When Pope Francis was elected, everybody (well, almost everybody) loved him. He is this warm, fuzzy, smiling teddy bear of a man. He lives the Gospel. He moves outside the box. We were impressed. We liked the idea of our leader leading with a big heart. Even the media seemed to embrace him.
Well, the tide is beginning to turn. As his living out of the Gospel starts to impact us personally, we tend to become more and more critical. When his words and actions convict us, we think maybe he’s too radical, too progressive, or too outright liberal. After all, he is a Jesuit.
What is he asking of us today? To be more merciful to divorcees? To withhold condemnation of homosexuals? And, most shocking of all, not to be small-minded?
Pope Francis hasn’t introduced any new doctrine or theological principles for us to live by. He’s modeling for us what Jesus himself revealed to the Apostles as the way of life for anyone wanting to be a disciple. It is what the church has proposed forever. It is the narrow way that covers a broad expanse. It is difficult and challenging when put into practice.
I think the words and actions of Pope Francis are simply highlighting the fact that maybe for a few years now, we have forgotten what living the Gospel looks like. Probably more than a few of us could be convicted of living a life of contentment, a life we would be more than happy to continue, were it not for him stirring us up!
The progression towards a more pastoral approach to ministry, while admittedly moving more like a babbling brook than a rapid current, has actually been in motion for awhile now. I believe our priests today are probably among the first people in the Church to emphasize this pastorally minded response to the needs of God’s people. It rises naturally out of their lived ministry. They want to be an instrument of reconciliation. I think Pope Francis is simply shining a light on what they have already known, embraced, and attempted to live for some time now.
Slowly, people who felt shamed out of the church for one reason or another come back to us. Admittedly, people do walk away by choice, and for a variety of reasons, but sometimes it is out of sheer frustration, anger, or misunderstanding. So what do they find when they return?
Do we throw open the doors and say “Welcome home!”, or do we start giving them a complicated action list to set things straight?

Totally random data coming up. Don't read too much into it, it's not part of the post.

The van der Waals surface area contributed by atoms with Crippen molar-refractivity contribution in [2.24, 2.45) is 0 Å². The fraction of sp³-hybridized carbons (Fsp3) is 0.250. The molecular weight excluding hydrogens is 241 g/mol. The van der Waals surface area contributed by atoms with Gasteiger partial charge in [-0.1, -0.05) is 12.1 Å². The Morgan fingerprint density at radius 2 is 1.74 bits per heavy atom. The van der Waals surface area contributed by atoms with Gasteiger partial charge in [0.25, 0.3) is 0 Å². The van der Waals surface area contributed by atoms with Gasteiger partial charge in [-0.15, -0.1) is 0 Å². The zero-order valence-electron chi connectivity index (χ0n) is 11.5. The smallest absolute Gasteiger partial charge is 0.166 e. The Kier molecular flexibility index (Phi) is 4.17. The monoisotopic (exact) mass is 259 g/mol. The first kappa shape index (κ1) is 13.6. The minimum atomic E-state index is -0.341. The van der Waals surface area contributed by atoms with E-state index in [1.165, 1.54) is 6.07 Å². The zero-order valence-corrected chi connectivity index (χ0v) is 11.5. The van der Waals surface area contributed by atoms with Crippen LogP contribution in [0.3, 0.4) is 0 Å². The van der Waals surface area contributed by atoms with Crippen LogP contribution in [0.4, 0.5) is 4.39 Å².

When I first started in catechesis many years ago, I was briefly exposed to Catholic Answers and the foolish notion that the lives of people can be regulated by black-and-white textbook answers. It didn’t take long for me to realize that a minister’s ability to respond to the needs of people requires a compassionate, yet faithful, approach.
And who has shown me this over the years? Our priests. I have had the good fortune to know some very good men who have tried very hard to respond to the messiness of life, in loving, charitable ways, within a Church that is neatly ordered.
Naturally, my own progression is largely due to their response to some of my ridiculously, “small-minded” questions, some of which are still being asked by others today. For instance, we still want to argue about who can get their feet washed on Holy Thursday and ignorantly ask whether a four o’clock wedding Mass “counts” for Sunday.
The struggle of Pope Francis to live out the Gospel in the spirit of Christ is a thing of beauty. Obviously, since Francis is 100% human, he is going to say or do things on occasion which reflect his imperfections, but that does not diminish his holiness as the Vicar of Christ on earth.
It is, however, the work of the entire Church to give expression to the reality that the Good News is for everyone. This is the essential message of the New Evangelization that comes from the Gospel. I do not believe it is a coincidence that Pope Francis has been elected to lead us at this time, as things are heating up.
It is often said that if God wants the Church to move, he can make it happen. It seems obvious to me that we are witnessing a strong movement of the Holy Spirit, as God calls his Church to be even more closely formed to his image, rather than a shadow of an illusion. Francis is sharpening the image for us and we should be paying close attention.
Of course, this requires us to be open to living the Gospel as we are called to do, which surely involves our personal commitment to change. I would suggest that instead of spending a lot of energy opposing the words and actions of Pope Francis, we might be wise to embrace them, because there is the high likelihood that he, being moved by the Spirit, is leading the way to a new Pentecost.
Copyright 2013 Janet Cassidy